Rory McIlroy fan "knocked out cold" as lightning struck 60-foot pine tree, injuring six at PGA Tour Championship. Miraculously no one was seriously injured

A County Tyrone man (19) was among six people injured during a lightning strike at the PGA Tour Championship, in Atlanta, Georgia. 

Ryan Murphy, from Cookstown, was attending the PGA Tour Championship, hoping to witness Rory McIlroy's victory when he was "knocked out cold" during the "freak" incident. 

Murphy was among six golf fans taken to hospital after lightning struck a 60-foot pine tree, close to the 15th green at East Lake Golf Club. The force shattered the bark all the way down to the base of the tree. 

Atlanta Police spokesman James H White III said five men and one female juvenile had sought shelter beneath the tree that was struck, the Irish Sun reported.  While all six were taken to hospital for treatment none of their injuries were life-threatening.

The Irishman had been working at a children's summer camp, in Wisconsin, for the summer and was attending the PGA as part of a tour on his way home to Ireland. Speaking the BBC, Murphy's father, Terry said his son has been left "bruised and shaken" by the incident and "wants to come home."

Terry explained that both he and his son are members of the Killymoon Golf Club, in Cookstown, and his son has been texting him all day giving him a running commentary. 

"I was asking what he was wearing to see if I could see him on the TV," he said.

Murphy texted his father to tell him that play had been suspended due to incoming storms. When the news broke about a lightning strike Terry said he knew something was wrong.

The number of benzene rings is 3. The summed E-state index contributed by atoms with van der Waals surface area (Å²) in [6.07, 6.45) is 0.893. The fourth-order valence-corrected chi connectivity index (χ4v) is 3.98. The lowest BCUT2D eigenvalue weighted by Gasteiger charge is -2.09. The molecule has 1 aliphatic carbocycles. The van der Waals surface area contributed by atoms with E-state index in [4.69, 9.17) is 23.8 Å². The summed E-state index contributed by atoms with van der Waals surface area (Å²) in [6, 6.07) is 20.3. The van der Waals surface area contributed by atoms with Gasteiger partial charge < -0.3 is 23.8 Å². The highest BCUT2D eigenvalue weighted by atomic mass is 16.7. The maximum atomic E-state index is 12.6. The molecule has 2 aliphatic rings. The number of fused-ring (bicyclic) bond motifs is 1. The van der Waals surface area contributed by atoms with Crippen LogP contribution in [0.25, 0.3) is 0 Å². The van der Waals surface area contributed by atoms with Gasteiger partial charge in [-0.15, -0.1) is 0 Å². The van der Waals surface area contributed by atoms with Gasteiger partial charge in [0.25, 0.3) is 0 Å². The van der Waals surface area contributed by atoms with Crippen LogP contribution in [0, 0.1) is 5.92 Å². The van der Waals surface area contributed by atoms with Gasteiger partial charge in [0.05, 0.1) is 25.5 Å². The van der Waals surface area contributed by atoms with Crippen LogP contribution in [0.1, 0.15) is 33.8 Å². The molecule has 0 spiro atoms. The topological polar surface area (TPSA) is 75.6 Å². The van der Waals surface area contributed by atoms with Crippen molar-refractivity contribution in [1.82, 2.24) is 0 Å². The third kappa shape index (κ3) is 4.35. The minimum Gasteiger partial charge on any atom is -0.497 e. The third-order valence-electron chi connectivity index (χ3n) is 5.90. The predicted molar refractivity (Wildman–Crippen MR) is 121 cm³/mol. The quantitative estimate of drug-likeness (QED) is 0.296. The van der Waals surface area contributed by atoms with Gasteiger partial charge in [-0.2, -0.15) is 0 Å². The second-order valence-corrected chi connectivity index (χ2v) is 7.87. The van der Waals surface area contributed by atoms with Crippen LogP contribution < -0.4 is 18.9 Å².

The teenager's family began to panic when they did not hear from him and began to call around to hospitals in the Atlanta region. While mother was speaking with a nurse in Atlanta, Murphy finally picked up his phone. 

Terry said, "The first thing he said to me was 'Don't say anything to mummy'."

Murphy said he had been sheltering under a tree when the lightning struck. The next thing he remembers is waking up "yards away" with the emergency first-responders caring for him. 

At the hospital, Murphy has scans to ensure there was no internal damage. By Sunday Murphy was back at his hotel and plans to fly home to Northern Ireland on Tuesday. Having already visited Chicago, en route from Wisconsin to Atlanta, he had planned to journey on to San Franciso and New York before coming home. 

His trip will not be cut short but he will return to Northern Ireland to study structural engineering with architecture at Queen's University, Belfast

Cyril Rafferty, the Manager of Killymoon Golf Club, said the members were in "shock" having heard the news. 

He added, "He's a fine young golfer, we're just delighted to hear that he's okay."

The Irish Department of Foreign Affairs said it was "aware of the case" and was providing "consular assistance".

Here is ABC News' report on the incident:

Have you ever had a close encounter with extreme weather like this? Let us know in the comments section below.